Australia’s Breast Care Nurse Shortage Set to Grow

Australia has a critical gap in breast care nursing services which is set to widen by 38 per cent in the next five years, the McGrath Foundation announced today.

Australia currently has a shortfall of 79 breast care nurses nationally
By 2020, 47 Australians will be diagnosed with breast cancer every day
There will be a shortage of 109 breast care nurses by 2020 ‘ a 38 per cent increase on today’s shortfall
Research by Australian Health & Hospital Association (AHHA) and the McGrath Foundation has found increasing breast cancer incidence, a surge of people living with breast cancer, an ageing population and increased patient contacts means the demand for breast care nurses is far outstripping supply.

The 10 month study, compiled in the McGrath Foundation’s report Keeping Abreast of Future Need: the Growing Demand for Breast Care Nurses, and released to coincide with the Foundation’s 10th Anniversary, found while there is a shortage of 79 breast care nurses required today, this is projected to grow to a shortage of 109 by 2020.

John Boyages, Professor of Breast Oncology, Faculty of Medicine and Health Sciences, Macquarie University said, ‘Although breast cancer mortality rates are decreasing, more people are being diagnosed and living longer with the disease.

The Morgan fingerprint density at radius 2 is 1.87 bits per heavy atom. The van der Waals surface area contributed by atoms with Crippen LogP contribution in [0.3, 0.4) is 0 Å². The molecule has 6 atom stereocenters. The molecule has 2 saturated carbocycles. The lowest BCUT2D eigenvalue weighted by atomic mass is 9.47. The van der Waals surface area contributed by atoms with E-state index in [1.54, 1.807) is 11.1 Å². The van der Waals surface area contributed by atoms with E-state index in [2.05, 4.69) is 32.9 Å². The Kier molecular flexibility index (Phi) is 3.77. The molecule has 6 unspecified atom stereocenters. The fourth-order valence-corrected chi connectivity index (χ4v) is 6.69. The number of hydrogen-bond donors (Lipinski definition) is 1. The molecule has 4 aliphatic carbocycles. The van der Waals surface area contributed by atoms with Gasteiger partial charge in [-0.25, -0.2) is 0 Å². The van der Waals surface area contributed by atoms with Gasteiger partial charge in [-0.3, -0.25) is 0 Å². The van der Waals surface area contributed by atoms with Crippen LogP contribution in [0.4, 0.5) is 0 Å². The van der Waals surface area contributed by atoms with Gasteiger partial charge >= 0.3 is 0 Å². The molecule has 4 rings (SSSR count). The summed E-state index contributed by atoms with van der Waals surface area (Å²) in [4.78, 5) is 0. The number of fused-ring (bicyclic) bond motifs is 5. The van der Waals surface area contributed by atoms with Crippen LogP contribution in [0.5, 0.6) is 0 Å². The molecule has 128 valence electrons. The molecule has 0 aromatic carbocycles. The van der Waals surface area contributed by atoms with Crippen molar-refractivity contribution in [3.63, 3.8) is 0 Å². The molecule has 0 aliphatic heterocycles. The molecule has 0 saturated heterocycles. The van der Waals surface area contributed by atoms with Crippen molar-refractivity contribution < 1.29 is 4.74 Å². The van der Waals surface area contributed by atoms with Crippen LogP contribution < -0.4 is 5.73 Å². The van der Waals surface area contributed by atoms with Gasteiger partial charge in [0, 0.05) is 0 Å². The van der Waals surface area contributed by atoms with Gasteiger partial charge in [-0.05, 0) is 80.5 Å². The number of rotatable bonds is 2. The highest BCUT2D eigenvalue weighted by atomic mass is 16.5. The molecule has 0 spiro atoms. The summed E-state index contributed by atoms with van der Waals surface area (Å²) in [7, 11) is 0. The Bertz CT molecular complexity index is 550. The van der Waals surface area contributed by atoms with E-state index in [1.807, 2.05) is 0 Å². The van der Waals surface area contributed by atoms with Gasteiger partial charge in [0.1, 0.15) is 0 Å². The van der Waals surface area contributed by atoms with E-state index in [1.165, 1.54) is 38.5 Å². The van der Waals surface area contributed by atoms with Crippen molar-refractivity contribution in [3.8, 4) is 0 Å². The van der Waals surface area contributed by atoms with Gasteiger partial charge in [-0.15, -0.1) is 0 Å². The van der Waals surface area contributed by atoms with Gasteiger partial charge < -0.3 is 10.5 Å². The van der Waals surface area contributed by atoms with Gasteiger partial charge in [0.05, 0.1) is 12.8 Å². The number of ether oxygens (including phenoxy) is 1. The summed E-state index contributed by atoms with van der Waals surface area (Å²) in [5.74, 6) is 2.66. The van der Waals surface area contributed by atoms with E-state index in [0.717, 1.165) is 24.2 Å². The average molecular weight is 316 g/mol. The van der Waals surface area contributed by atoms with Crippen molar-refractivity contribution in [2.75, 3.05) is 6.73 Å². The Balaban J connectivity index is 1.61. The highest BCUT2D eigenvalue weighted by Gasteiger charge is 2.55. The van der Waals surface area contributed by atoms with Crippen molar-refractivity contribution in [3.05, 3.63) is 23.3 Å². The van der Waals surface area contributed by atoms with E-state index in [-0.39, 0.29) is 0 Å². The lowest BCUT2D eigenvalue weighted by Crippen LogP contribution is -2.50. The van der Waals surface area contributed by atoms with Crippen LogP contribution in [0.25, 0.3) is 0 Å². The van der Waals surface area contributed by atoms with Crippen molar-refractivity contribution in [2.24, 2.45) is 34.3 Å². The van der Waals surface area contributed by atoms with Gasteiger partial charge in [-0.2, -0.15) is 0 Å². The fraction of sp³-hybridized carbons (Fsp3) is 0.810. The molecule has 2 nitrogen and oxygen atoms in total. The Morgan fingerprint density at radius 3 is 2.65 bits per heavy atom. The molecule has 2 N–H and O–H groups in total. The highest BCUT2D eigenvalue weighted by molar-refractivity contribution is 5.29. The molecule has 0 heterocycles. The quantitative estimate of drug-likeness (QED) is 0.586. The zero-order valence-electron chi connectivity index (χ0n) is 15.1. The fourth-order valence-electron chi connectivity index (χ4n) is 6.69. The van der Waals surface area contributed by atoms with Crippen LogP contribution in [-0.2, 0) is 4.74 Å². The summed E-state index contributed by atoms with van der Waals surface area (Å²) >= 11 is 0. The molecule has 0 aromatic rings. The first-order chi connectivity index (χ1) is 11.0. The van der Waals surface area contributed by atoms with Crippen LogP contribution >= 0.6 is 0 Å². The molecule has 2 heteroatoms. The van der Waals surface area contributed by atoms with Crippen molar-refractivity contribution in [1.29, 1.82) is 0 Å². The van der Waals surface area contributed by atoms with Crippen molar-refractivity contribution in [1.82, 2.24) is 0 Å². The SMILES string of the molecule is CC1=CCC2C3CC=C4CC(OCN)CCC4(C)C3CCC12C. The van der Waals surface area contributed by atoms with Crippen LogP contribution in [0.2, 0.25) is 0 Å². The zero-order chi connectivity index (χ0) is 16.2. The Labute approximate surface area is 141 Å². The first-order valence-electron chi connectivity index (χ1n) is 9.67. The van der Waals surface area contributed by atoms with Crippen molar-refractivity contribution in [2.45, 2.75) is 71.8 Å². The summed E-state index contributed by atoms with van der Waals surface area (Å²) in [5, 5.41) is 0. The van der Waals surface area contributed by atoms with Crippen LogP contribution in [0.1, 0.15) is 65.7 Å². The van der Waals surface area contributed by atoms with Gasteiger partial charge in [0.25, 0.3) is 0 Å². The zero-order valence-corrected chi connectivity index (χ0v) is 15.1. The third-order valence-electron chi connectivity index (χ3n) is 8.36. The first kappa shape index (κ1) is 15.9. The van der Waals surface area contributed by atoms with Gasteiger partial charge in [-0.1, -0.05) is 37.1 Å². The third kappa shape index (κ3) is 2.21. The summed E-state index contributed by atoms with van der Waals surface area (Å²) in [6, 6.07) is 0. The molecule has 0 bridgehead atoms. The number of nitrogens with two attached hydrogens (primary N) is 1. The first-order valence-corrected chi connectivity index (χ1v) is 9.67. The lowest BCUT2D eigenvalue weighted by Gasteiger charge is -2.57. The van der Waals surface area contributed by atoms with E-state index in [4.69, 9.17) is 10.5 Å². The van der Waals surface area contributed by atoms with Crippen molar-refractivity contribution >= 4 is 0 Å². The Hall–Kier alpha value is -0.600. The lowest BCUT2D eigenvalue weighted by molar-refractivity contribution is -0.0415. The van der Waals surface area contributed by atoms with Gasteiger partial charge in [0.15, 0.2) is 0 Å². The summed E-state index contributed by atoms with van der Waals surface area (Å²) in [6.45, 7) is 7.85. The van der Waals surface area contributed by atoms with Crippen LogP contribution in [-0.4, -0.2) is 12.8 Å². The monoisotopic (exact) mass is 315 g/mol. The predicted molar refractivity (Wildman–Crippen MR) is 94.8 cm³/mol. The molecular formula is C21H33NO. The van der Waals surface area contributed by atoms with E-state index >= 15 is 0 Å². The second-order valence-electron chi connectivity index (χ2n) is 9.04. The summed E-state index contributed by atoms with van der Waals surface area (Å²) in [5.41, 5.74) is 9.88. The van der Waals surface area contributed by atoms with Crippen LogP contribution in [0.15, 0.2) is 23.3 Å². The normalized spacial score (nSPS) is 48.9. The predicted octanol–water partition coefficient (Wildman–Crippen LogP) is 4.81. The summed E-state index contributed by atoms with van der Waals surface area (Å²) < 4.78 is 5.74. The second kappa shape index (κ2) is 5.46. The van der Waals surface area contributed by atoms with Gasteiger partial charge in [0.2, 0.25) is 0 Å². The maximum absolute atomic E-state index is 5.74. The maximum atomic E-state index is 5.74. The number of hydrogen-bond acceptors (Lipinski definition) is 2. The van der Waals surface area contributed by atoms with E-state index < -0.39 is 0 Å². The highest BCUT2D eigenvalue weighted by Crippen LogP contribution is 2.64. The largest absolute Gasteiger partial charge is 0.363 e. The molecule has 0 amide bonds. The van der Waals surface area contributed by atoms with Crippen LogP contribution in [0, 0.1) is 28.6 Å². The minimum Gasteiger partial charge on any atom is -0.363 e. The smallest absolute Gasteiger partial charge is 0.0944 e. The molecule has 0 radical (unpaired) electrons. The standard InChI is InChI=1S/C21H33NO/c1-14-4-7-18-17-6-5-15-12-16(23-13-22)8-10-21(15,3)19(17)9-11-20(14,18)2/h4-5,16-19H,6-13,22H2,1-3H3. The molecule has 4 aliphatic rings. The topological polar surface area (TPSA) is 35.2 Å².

‘Not only do breast care nurses support the patient and their families, they also reduce the burden on the health system by limiting unnecessary admissions to emergency departments and supporting oncologists and surgeons in their treatment of patients.’

It has been predicted that by 2017 there will be 209,200 women living with a previous breast cancer diagnosis, many of whom will require treatment or post-treatment monitoring and related care ‘ provided by breast care nurses.[1]

Although overall there is a gap across the nation, the research also highlights key hotspots where breast care nursing services are required. Western Sydney, Nepean Blue Mountains, Northern Adelaide, Eastern Melbourne, South Eastern Melbourne, Northern Sydney and Far North Queensland have been identified as areas of greatest need.

McGrath Foundation CEO Petra Buchanan said; ‘For the past decade the McGrath Foundation has placed breast care nurses in communities across Australia. While we are immensely proud of what we have achieved our tenth anniversary provides the opportunity to highlight the future nursing need.

‘Our report Keeping Abreast of Future Need: the Growing Demand for Breast Care Nurses goes beyond compiling the incidence and mortality, it examines the way that breast care nurses deliver care which allows us to better understand the gaps related to the breast cancer workforce and plan for future services.

‘However, this shortage burden is too large for us to carry alone. We must continue to work collaboratively with health services and the government to ensure Australian patients facing breast cancer have access to the best specialised care.’

The McGrath Foundation currently has 105 McGrath Breast Cancer Nurses across Australia representing 38 per cent of the national breast care nursing community. Funding these nurses costs $13.3 million per year.

‘We are focused on creating new breast care nurse positions and supporting more families through increased fundraising, but we will need the support of government, corporations, businesses, and individual donors to make this possible,’ Ms Buchanan said.

Keeping Abreast of Future Need: the Growing Demand for Breast Care Nurses encompassed both qualitative and quantitative research. It was commissioned by the McGrath Foundation and conducted by Australian Health & Hospital Association (AHHA) over a ten month period from October 2014 to August 2015.

Related articles